How technology is changing the way we contact our GP

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NHS Dorset is investing in technology to improve care for the population – sometimes unpopular, it is necessary to cope with demand. Rachael Rowe reports

Most of us are aware of the increased demands on primary care and hospitals at the moment, and the challenges in getting appointments. But what if there was a way of getting help to people more efficiently, using technology? That’s exactly what is happening with primary care in parts of North Dorset.
The Blackmore Vale Partnership manages GP practices in Shaftesbury, Gillingham, and Sturminster Newton. It has been busy trailblazing a new IT system to manage appointments. Newly appointed clinical digital care co-ordinator Charley Davies explains: ‘Klinik is a nationally recognised system. It is used by 500 practices across the country, and it brings a uniformity to the service.’
As featured in the BV last year, Gillingham Medical Practice, like so many others, adopted a new solution. At that time, Dr Chris Pearce told me: ‘Prior to the new system, Gillingham Surgery received 14,500 phone calls a month. Only 53 per cent of those calls got answered; there simply weren’t enough people to pick up the phone. It’s impossible to deal with that volume.’
Just think about that number for a moment – and that’s just one practice in Dorset. Others have the same problems – it’s not sustainable.

Who deals with what
I recently used eConsult (very successfully) at the Blandford Group of practices and wondered how the two platforms, Klinik and eConsult, differed.
Charley says: ‘Klinik offers so much more, and it also helps with choice and promotes a better service.’
So how is it all going to work when someone phones their GP? Dr Simone Yule, clinical director for the Blackmore Vale Partnership, is clear on the benefits.
‘Klinik will bring a uniformity of service. Whether someone rings the surgery or uses the website, they will get the same response. Part of the problem is the huge range of healthcare practitioners in primary care now, such as paramedics, physiotherapists and nurses.
Knowing who is best to deal with an issue can be difficult. With this new system, we can streamline patients to the right place and for the right reason. There is an element of instant triage (see video opposite) – and there’s a clinical team behind it looking at what is coming in on the system. So people will either get a face-to-face or a phone appointment. And it should then be easier to get that face-to-face appointment because the system releases capacity.’

Digital triage
When someone uses the Klinik system, they are asked a series of questions which is a core part of the triage. See the video opposite to watch exactly how it works. It starts with the basics – so, for example, if you have a query about a letter, you’ll go straight to the administrative team.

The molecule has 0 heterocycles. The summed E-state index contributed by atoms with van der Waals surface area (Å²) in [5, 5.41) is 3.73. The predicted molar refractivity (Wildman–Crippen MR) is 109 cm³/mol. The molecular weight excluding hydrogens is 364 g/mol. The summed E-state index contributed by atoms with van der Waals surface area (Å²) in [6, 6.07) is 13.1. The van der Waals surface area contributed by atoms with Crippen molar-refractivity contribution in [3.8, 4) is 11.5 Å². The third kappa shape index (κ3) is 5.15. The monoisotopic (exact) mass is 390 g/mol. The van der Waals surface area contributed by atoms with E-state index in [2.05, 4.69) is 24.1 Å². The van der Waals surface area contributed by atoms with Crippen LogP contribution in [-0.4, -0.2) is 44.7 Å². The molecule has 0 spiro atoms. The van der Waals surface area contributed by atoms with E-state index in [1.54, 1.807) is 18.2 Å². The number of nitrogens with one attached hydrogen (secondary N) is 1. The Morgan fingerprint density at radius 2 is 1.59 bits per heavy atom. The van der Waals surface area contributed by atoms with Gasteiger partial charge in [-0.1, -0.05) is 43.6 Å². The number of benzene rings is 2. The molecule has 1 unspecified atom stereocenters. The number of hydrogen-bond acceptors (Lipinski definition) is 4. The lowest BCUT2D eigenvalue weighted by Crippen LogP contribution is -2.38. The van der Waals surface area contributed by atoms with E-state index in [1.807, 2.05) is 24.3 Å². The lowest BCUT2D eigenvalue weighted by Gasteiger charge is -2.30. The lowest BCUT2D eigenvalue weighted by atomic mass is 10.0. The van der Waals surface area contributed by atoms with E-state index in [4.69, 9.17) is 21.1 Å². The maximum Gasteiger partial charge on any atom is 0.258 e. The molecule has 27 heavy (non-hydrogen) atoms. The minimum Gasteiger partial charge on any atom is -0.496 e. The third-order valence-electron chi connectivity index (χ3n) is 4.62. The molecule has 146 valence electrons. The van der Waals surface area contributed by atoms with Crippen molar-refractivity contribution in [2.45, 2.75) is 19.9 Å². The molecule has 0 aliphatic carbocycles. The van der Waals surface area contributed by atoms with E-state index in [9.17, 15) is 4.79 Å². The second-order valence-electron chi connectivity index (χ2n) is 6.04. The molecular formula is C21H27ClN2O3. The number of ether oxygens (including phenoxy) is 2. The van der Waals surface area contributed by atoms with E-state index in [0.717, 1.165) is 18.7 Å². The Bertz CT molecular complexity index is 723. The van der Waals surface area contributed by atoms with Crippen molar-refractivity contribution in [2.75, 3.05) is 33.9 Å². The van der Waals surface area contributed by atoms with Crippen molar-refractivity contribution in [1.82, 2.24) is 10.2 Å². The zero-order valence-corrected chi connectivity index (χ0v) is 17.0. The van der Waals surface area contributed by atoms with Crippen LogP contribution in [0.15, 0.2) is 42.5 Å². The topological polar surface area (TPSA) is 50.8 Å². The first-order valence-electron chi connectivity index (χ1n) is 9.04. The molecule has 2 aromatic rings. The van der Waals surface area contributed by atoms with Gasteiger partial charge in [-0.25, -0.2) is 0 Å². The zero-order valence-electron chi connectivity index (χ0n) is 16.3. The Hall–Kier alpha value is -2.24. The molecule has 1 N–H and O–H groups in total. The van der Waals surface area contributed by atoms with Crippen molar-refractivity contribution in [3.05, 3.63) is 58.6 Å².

Klinik is designed to reduce call time, so the issue of being told ‘You are number 52 in the queue’ should resolve. However, the system is not for emergencies.
When you have answered the questions, a calendar pops up where you can give a time convenient for someone from the practice to call you or to schedule an appointment.
So what happens to the receptionists now?
Laura Grant, operations manager at Blackmore Vale Partnership, reassures me: ’The receptionists are really excited about it. It’s a new system, and it builds relationships with the team.’
Simone adds: ‘We think of receptionists as patient service teams here, because they do so much more than just be on reception and answer the phone.’

Help is at hand
But what if you are unable to use the internet?
Firstly, the phone option is still available; but you’ll still answer all the questions as the patient service team uses the same algorithms to assess your need as the online system.
Then they will pass your request to one of the clinicians monitoring the system. And if you want to become more confident in using the online service, Charley is available to help you navigate the internet and use the various apps and technical services best.

More than just your GP
Dorset is using more technology to support people managing their long-term conditions and stay healthy. Verena Cooper, who is supporting the project, outlined the MyMHealth app to me, used by people with diabetes, asthma and COPD. Dorset is also implementing the BP at Home service, where people can measure their blood pressure at home (and usually in a less stressful environment). In addition, there’s an entire library of online services on the Orcha platform, where all the digital applications have been thoroughly checked for safety and IT security.
Another exciting development in Dorset has been the DIIS (Dorset Information and Intelligence Service – pronounced dice) which uses anonymised data such as medical codes to help practices and primary care networks identify people who are at risk of developing health problems so they can be targeted for more support.
Whether you like it or not, technology is here to stay in the NHS. From insulin pumps transforming the lives of people with diabetes to robotic surgery and innovative apps which help to manage chronic illness, times are changing.
And the most exciting developments in tech and healthcare are when they make a positive difference to people.

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